Buttercup (v0.21.0) is a new entry in the password manager field. It uses the usual method of storing passwords securely and locally, with an option to connect to online storage services.
Aftewr installing the 35MB download the program launches automatically and offers to create a what it calls archive. A master password can be added here. When the program’s main window opens it is divided from left to right to the name of the archive(s) created and opened, the groups section, the entries and their respective details.
Passwords can be divided into groups with new groups added using the button near the bottom of the section. Entries are added much the same way. When creating a new entry a password generator is an option. The user can configure the number of characters or words to be used and if it should or should not include letters, numbers or symbols. There is also a “memorable” option which generates passwords using only lower case letters. Each entry can also have custom fields associated with it, perhaps to add a note or the associated site.
Buttercup can also import 1password (.1pif), KeePass (.kdbx) and LastPass (.csv) archives. One can also connect the program to Dropbox, Owncloud, NextCloud or a WebDav server for backup and remote storage (File —>Connect Cloud Services). A Chrome extension is also available.
Leaf: Simple Notes is another small notes or reminder extension for Google Chrome. Installing the extension follows the familiar permissions based method and the extension’s icon is added to the right of the address bar.
Click on the icon and the interface is shown. Simply type any text and optionally add relevant details. Notes are stacked to the right of the text area. Click on the header or title of an existing note and the few available options become visible.
Notes can be dragged and re-ordered. Any note can be moved to the top of the stack. Information on the note’s creation date is also available. A note can be edited by clicking the fourth icon (see screenshot) or by double clicking on it. Notes can of course be deleted.
A needed more recent addition is the search function. It is also helpful that is a find as you type search.
Leaf: Simple Notes is not the first minimalist notes extension and perhaps it is too simple but it serves its purpose well.
Simple Gmail Notes is a useful Google Chrome extension. It keeps permissions to a minimum and uses the user’s own Google Drive to store all data. For this alone it is a very good choice.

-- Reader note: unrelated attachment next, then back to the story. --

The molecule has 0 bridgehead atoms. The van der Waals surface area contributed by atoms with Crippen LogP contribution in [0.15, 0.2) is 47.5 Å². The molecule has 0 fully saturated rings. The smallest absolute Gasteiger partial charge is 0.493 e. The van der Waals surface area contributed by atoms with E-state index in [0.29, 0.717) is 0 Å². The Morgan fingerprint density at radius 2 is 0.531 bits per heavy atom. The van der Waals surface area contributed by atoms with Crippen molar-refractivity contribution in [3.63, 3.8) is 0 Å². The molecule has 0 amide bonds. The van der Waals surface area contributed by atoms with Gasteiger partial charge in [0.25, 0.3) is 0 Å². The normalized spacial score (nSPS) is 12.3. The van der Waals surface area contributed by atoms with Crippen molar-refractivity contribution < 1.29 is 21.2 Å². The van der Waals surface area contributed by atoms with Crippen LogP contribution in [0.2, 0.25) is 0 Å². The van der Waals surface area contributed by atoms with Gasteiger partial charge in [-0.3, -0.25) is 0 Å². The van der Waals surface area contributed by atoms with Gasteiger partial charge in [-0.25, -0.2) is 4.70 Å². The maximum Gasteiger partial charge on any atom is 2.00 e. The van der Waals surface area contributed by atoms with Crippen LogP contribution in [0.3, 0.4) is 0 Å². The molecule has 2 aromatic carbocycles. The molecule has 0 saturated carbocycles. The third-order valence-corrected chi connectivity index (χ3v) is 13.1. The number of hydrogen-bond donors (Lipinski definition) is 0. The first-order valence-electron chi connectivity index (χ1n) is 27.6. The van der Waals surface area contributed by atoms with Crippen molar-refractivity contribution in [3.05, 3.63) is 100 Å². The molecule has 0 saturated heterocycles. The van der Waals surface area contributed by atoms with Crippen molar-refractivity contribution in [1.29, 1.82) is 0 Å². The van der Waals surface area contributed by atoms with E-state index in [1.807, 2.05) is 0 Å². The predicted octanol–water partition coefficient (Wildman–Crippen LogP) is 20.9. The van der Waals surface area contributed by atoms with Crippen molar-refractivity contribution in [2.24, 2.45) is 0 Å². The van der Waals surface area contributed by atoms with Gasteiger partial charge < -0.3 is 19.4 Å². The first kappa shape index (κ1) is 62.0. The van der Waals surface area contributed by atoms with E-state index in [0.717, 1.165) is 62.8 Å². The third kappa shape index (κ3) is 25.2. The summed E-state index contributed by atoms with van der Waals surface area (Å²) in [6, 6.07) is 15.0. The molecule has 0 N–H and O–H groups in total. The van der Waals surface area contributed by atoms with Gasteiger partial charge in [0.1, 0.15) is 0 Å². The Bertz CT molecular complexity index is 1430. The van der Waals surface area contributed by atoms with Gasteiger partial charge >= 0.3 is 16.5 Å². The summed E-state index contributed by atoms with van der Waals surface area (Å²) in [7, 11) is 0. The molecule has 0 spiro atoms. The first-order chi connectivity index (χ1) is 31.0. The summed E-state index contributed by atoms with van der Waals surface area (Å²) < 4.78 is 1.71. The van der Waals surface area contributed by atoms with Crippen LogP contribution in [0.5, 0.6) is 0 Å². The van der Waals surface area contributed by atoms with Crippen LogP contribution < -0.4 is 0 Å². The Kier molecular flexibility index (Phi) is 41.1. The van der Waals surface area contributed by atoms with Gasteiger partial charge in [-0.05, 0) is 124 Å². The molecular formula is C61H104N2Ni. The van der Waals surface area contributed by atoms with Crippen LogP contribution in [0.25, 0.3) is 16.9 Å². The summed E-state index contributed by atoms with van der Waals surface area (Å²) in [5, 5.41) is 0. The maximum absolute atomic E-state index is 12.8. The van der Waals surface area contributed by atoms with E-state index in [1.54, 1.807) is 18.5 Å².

Although given the ‘notes’ name it is somewhat awkward to use for storing personal or random notes because one has to use a gmail email for the notes. An email that exists in one’s inbox is presumably sent by another person. For the purposes of this review and for using the extension later I sent myself an email.
Once the extension is added to Chrome reload gmail and click on an email to see the text area for the notes. One must log in to Google Drive and allow Simple Gmail Notes access. This has to be repeated on other computers where the extension is used.
There is no text formatting. The text area itself only features the text background color option but the extension’s settings page includes options for font color and text size. The title of the note can be configured here as well and titles appear much like a gmail label when viewing the email list.
Notes can be searched and notes history or revisions are enabled by default. These two features use the Google Drive page, when using these a new tab is used to navigate to the user’s Drive page. In a similar fashion there is an Add to Google Calendar option.
There is also a way to share notes, this requires signing up for a gmail account and all those sharing notes accessing it. Again, as mentioned earlier, this is not the most intuitive way to work with notes but Simple Gmail Notes is an interesting extension that works well inside a popular tool that many use.